The trouble with high profile reef science

Ove Hoegh-Guldberg oveh at
Tue Dec 5 16:09:27 EST 2000

Dear Mark,

I thought we were as one!  I also dream that Chris and Fiona (now 2 and 4)
will also be able to enjoy reefs as I have.  I also often lie awake at night
thinking that if the majority of our assessments are even slightly correct,
then reefs will be frightenly degraded when they are old enough to really
enjoy diving reefs. This brings me down to earth - how academic we can
sometimes become in the discussion of the loss of reefs!

In reality, it is quite the enviro/sci fi nightmare.


  -----Original Message-----
  From: Mark and Arnaz Erdmann [mailto:flotsam at]
  Sent: Tuesday, 5 December 2000 6:46 PM
  To: oveh at; fspsuva at; coral-list at
  Subject: RE: The trouble with high profile reef science

  Dear Ove,
          Indeed, there is no real difference of opinion here - I fully
agree with you on the importance of providing clear expert statements to
policy makers on urgent environmental issues facing reefs (including, but
not limited to, global warming).  It is for precisely this reason that
Austin and I point out that there are other urgent issues facing reefs in
the developing world today that ALSO need to be communicated to policy
makers (especially those in the developing world). Far from suggesting that
you tone down your admirable championing of the global warming/coral
bleaching issue, my email was simply meant to demonstrate that
strongly-worded, focused headlines aimed at Washington, Canberra, Tokyo or
Europe CAN have counterproductive, if unintentional effects in the
developing countries that own the majority of the world's reefs. I agree
with you that the solution to this, if any, will certainly not be found in
toning down statements about the imminent threat of global warming/mass
bleaching or in quibbling over which threat is more important. Rather, it
behooves us to present well-argued and balanced statements to the press and
policy-makers that accurately reflect the wide range of urgent stresses
facing coral reefs today. I believe we both agree on this!

  Far from dreaming of controlling headlines, I dream that in 15 years my
daughter will be able to dive and experience the same reefs that I've been
fortunate enough to marvel at (and even these reefs, as has oft been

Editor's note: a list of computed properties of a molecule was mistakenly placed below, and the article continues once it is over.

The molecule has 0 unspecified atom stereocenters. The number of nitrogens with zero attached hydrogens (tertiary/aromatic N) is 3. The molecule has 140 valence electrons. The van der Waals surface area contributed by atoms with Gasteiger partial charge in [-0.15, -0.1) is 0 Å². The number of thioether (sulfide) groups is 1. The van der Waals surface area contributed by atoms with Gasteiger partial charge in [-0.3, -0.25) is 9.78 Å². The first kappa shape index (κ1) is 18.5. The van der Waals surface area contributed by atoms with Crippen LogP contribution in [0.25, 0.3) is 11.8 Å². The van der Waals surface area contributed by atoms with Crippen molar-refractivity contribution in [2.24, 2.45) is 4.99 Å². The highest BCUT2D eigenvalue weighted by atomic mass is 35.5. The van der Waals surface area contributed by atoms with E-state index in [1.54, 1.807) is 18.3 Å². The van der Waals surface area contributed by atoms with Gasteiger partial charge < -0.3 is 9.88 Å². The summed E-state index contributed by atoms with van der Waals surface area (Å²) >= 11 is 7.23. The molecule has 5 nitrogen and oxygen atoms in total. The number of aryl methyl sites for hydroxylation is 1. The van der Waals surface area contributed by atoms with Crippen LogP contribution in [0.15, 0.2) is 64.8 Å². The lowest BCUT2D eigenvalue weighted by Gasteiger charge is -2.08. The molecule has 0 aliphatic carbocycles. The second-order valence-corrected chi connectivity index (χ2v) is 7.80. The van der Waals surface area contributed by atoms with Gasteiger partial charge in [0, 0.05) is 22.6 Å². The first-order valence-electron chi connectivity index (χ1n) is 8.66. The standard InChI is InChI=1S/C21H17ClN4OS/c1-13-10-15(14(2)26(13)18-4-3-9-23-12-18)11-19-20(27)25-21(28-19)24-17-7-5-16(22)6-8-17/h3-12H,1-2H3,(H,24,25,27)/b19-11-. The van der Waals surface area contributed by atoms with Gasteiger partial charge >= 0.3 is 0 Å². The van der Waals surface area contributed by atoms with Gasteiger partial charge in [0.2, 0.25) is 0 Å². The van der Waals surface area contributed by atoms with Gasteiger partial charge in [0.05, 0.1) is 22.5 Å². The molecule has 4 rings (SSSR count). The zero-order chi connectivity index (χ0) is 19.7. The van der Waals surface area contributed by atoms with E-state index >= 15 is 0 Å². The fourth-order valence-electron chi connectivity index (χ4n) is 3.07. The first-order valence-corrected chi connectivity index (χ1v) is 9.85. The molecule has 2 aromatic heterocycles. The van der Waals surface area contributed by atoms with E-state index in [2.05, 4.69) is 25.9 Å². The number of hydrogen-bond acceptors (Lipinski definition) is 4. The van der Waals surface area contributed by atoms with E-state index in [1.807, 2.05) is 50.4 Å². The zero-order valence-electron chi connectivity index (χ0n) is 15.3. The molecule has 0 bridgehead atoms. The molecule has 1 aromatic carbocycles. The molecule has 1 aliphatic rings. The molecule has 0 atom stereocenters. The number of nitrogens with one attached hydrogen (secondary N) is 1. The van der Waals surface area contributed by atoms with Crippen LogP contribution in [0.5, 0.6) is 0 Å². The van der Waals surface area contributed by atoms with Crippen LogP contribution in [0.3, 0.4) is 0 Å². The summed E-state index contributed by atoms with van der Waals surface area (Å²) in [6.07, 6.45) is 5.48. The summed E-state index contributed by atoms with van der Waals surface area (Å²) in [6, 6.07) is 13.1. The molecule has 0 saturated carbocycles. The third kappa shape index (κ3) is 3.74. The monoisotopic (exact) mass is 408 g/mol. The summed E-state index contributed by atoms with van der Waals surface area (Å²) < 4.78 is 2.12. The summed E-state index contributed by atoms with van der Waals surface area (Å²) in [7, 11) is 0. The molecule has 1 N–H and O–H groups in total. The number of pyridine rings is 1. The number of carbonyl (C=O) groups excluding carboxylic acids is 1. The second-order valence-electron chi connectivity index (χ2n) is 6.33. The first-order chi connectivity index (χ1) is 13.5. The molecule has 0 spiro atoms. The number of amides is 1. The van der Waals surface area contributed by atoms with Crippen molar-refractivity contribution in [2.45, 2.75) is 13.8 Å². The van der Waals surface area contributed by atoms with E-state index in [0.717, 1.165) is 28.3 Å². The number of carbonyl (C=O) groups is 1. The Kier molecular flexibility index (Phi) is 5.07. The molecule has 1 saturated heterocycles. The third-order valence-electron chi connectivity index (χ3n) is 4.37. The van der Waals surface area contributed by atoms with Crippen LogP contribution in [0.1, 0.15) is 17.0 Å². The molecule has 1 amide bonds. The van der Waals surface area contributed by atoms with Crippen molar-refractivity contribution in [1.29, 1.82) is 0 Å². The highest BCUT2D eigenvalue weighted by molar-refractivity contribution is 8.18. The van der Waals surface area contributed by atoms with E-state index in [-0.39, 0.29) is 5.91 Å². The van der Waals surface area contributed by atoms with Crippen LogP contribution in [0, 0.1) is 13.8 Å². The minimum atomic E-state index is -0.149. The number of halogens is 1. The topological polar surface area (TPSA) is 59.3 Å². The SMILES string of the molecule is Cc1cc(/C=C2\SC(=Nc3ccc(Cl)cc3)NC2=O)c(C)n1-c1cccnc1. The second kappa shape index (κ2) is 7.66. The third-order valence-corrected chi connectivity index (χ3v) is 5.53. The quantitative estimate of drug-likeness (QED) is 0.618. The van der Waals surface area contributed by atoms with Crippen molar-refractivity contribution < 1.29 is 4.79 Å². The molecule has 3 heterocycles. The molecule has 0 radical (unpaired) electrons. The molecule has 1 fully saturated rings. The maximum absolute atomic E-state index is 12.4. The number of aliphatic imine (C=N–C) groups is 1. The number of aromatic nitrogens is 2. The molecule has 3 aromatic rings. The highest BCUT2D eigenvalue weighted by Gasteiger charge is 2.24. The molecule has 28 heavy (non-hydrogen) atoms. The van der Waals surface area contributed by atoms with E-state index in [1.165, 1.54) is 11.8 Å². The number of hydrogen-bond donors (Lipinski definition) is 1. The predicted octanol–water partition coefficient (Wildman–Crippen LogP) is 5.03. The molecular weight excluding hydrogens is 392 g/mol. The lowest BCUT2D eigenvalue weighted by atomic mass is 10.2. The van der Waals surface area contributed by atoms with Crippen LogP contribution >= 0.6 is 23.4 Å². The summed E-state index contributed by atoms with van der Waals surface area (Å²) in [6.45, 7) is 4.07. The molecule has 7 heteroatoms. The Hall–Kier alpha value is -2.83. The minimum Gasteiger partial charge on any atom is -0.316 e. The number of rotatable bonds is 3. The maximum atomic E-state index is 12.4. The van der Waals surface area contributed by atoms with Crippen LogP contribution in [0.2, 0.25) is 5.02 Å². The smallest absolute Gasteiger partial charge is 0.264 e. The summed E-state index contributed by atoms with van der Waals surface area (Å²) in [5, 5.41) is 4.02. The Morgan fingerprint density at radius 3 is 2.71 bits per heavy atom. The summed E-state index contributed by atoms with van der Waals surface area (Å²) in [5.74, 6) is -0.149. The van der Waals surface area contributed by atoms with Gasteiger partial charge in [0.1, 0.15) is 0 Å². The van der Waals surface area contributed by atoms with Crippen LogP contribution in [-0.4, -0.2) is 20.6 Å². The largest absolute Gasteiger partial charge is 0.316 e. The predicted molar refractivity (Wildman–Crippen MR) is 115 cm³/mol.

remarked, are nothing compared to what divers even 30 years' ago
experienced!) As you have pointed out, given the coherence of assaults on
reefs from both global and local levels, we've got a big job ahead of us....


  At 07:01 AM 12/4/00 +1000, Ove Hoegh-Guldberg wrote:

    Dear Mark,

    I don't see that there is too much of a difference of opinion here.
Thinking globally and acting locally is a good call (even if clichéd).   No
one would seriously dispute that.  As someone who also works in Indonesia, I
am under no illusion as to the scale of "local" problems that face the reef
resources of that developing country.

    The one viewpoint/opinion that I would dispute is the negative effect of
drawing attention to issues like climate change (which I guess is the major
point of your email).  The urgency and scale of the response to that
particular issue (as with blast fishing and water quality) would militate
that it would be very negligent to sit on one's hands and not make clear
expert statements or take action on the issue.  Recent effective
deliberations on climate impacts and solutions (or the lack thereof) in the
Hague emphasize this point.  Unless we are clear about the potential impacts
of climate change, the policy makers at the international level will find it
hard to take the urgent action required to reduce the scale of future
damage.  If you think telling them that climate change represents a serious
threat to coral reefs is tricky, try asking them to define a forest for you!

    So - to the issue:  "how does one present expert advice on the problems
that face reef systems."  Controlling headlines would be useful but is
impossible.  Equally, and I think more damaging, the appearance of
scientists quibbling over which stress is "bigger and badder" may also lead
to non-productive outcomes and headlines.  I think we have to go beyond
these issues and provide clearer responses to those trying to find solutions
(and loopholes!).

    As you and I have discussed before, weighing up immediate human needs
versus sustainable reef usage presents a similar (confusing to some) set of
arguments.  Similar "reasons" for inaction might also eventuate from this
situation.  Equally, negligence on Greenhouse by developed countries like
Australia, Europe and the USA may provide a convenient excuse not to take
action on local reef issues in Indonesia.  However, as we know, this
argument does not present a water tight or even logical argument for
inaction.  Hence a greater role for champions of reef protection such as
yourself.  Rather than dream of controlling headlines, you should be ready
with the argument that climate change will mean that reefs will be even more
vulnerable to local scale threats than before.  That there is a greater not
reduced need for action.  In the same breathe, you may also ask why
Indonesia is so intransient and impotent when it comes to real political
action at the international level against countries like Australia and the

    So if we are into take home messages - avoiding mention or watering down
statements on issues at either end of the spectrum of problems facing reefs
is no solution.  The only solution is to make sure that policy makers
realise that climate change will make the management of local reef stressors
more and not less urgent. Given the coherence of assaults from global and
local levels, immediate and appropriate action at all these levels is
urgently required.



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